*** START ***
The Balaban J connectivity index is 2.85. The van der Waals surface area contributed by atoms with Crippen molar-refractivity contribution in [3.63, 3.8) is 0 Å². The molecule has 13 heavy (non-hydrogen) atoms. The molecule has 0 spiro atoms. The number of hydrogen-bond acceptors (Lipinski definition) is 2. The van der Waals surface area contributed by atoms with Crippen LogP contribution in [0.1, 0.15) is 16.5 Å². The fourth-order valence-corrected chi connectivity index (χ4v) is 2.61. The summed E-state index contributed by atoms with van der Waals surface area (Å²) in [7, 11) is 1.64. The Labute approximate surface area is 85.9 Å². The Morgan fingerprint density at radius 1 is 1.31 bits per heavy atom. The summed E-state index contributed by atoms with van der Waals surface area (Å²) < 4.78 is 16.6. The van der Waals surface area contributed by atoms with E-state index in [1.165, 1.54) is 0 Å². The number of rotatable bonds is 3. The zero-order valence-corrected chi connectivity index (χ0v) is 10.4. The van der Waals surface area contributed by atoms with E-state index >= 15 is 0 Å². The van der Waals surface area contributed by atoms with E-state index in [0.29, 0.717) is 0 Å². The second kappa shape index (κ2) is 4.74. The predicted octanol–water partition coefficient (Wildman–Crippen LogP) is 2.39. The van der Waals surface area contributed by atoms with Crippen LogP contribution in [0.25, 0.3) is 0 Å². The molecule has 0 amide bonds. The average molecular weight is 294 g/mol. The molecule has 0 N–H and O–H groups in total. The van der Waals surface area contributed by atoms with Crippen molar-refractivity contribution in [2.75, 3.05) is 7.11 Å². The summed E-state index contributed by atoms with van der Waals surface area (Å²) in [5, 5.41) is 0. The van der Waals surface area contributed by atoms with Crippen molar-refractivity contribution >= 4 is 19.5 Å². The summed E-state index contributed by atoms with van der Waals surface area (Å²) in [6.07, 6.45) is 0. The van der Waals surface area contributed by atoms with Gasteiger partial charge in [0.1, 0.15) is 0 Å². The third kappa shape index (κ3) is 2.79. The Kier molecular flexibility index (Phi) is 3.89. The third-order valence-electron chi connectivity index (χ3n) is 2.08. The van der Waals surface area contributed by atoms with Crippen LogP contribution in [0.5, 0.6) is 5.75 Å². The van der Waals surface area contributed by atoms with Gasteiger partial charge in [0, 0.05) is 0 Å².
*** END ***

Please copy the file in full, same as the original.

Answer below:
The Balaban J connectivity index is 2.85. The van der Waals surface area contributed by atoms with Crippen molar-refractivity contribution in [3.63, 3.8) is 0 Å². The molecule has 13 heavy (non-hydrogen) atoms. The molecule has 0 spiro atoms. The number of hydrogen-bond acceptors (Lipinski definition) is 2. The van der Waals surface area contributed by atoms with Crippen LogP contribution in [0.1, 0.15) is 16.5 Å². The fourth-order valence-corrected chi connectivity index (χ4v) is 2.61. The summed E-state index contributed by atoms with van der Waals surface area (Å²) in [7, 11) is 1.64. The Labute approximate surface area is 85.9 Å². The Morgan fingerprint density at radius 1 is 1.31 bits per heavy atom. The summed E-state index contributed by atoms with van der Waals surface area (Å²) < 4.78 is 16.6. The van der Waals surface area contributed by atoms with E-state index in [1.165, 1.54) is 0 Å². The number of rotatable bonds is 3. The zero-order valence-corrected chi connectivity index (χ0v) is 10.4. The van der Waals surface area contributed by atoms with E-state index >= 15 is 0 Å². The van der Waals surface area contributed by atoms with E-state index in [0.29, 0.717) is 0 Å². The second kappa shape index (κ2) is 4.74. The predicted octanol–water partition coefficient (Wildman–Crippen LogP) is 2.39. The van der Waals surface area contributed by atoms with Crippen LogP contribution in [0.25, 0.3) is 0 Å². The molecule has 0 amide bonds. The average molecular weight is 294 g/mol. The molecule has 0 N–H and O–H groups in total. The van der Waals surface area contributed by atoms with Crippen molar-refractivity contribution in [2.75, 3.05) is 7.11 Å². The summed E-state index contributed by atoms with van der Waals surface area (Å²) in [5, 5.41) is 0. The van der Waals surface area contributed by atoms with Crippen molar-refractivity contribution >= 4 is 19.5 Å². The summed E-state index contributed by atoms with van der Waals surface area (Å²) in [6.07, 6.45) is 0. The van der Waals surface area contributed by atoms with Gasteiger partial charge in [0.1, 0.15) is 0 Å². The third kappa shape index (κ3) is 2.79. The Kier molecular flexibility index (Phi) is 3.89. The third-order valence-electron chi connectivity index (χ3n) is 2.08. The van der Waals surface area contributed by atoms with Crippen LogP contribution in [0.5, 0.6) is 5.75 Å². The van der Waals surface area contributed by atoms with Gasteiger partial charge in [0, 0.05) is 0 Å².